It’s easy to see why, say, Wall Street bankers might not want Elizabeth Warren in the White House. The Massachusetts Democratic senator has earned a reputation as an outspoken opponent of corporate America and the influence of money in politics. Harry Reid, the U.S. Senate’s top Democrat, is reportedly promoting Warren as a vice-presidential contender in the 2016 election—an indication that party leaders believe her populist message would resonate on the campaign trail. But would she even want the job?
While Warren is widely considered a progressive icon, Democrats could end up in a precarious situation if she becomes Hillary Clinton’s running mate. To defeat Donald Trump, Clinton will need to unite her party after a fractious primary battle with Bernie Sanders. For now, Sanders remains in the race, but on Monday the Associated Press reported that Clinton had amassed enough delegates to secure the nomination. If Clinton believes she has placated Sanders supporters by selecting Warren as her vice president, she may run a more moderate campaign in a bid to appeal to Republicans and Independents.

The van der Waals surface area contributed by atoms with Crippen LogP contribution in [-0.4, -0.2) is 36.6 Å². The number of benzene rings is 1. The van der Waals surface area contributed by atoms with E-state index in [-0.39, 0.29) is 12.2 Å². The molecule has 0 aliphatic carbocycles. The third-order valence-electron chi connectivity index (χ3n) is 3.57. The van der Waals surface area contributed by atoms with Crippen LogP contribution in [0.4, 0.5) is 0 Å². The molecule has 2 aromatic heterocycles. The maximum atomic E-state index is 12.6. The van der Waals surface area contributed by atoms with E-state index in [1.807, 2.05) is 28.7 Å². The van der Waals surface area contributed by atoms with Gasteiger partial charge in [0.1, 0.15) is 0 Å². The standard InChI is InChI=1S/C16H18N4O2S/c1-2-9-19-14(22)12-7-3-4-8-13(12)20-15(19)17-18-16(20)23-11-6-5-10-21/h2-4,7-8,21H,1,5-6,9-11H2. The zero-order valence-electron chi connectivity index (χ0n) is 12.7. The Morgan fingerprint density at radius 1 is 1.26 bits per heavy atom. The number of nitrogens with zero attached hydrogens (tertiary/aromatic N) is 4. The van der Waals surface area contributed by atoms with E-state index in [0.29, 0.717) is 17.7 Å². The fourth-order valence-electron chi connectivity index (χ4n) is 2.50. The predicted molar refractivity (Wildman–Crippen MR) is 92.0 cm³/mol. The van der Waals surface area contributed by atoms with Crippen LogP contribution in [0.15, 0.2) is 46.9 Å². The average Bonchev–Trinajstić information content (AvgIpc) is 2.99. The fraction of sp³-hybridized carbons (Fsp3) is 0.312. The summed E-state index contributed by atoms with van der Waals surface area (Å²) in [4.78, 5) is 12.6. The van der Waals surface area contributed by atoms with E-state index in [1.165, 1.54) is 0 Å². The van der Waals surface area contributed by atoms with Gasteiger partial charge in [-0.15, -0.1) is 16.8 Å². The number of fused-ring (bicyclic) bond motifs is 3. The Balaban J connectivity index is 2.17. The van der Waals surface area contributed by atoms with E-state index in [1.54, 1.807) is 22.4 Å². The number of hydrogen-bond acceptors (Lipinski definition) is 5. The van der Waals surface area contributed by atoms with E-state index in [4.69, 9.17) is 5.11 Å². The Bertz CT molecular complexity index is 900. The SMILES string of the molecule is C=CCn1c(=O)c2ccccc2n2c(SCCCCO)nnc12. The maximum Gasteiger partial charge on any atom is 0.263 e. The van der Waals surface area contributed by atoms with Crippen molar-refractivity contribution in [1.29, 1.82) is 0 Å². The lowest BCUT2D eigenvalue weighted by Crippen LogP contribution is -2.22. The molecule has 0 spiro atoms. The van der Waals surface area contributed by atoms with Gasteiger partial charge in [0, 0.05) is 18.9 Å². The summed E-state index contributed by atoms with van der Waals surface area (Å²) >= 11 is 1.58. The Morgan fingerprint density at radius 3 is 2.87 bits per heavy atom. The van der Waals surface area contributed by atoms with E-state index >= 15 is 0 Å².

Progressives may find it hard to sustain an influential political movement if Warren becomes vice president. Sanders is poised to return to Capitol Hill with newfound political clout. He could join forces with Warren to amplify a progressive agenda in Congress. But the pair may end up at odds if Warren serves as VP and Sanders opts to take on the administration at any point. If Warren withdraws from the senate, she could leave behind a power vacuum. “Elizabeth Warren has been a key independent voice for the American public,” said Ben Schreiber, a spokesperson for the progressive environmental group Friends of the Earth Action, which endorsed Sanders last year. “She has taken on banks and polluters and stood up for everyday Americans. That’s really important since we have far too few politicians in Congress [who] are willing to take on big money.”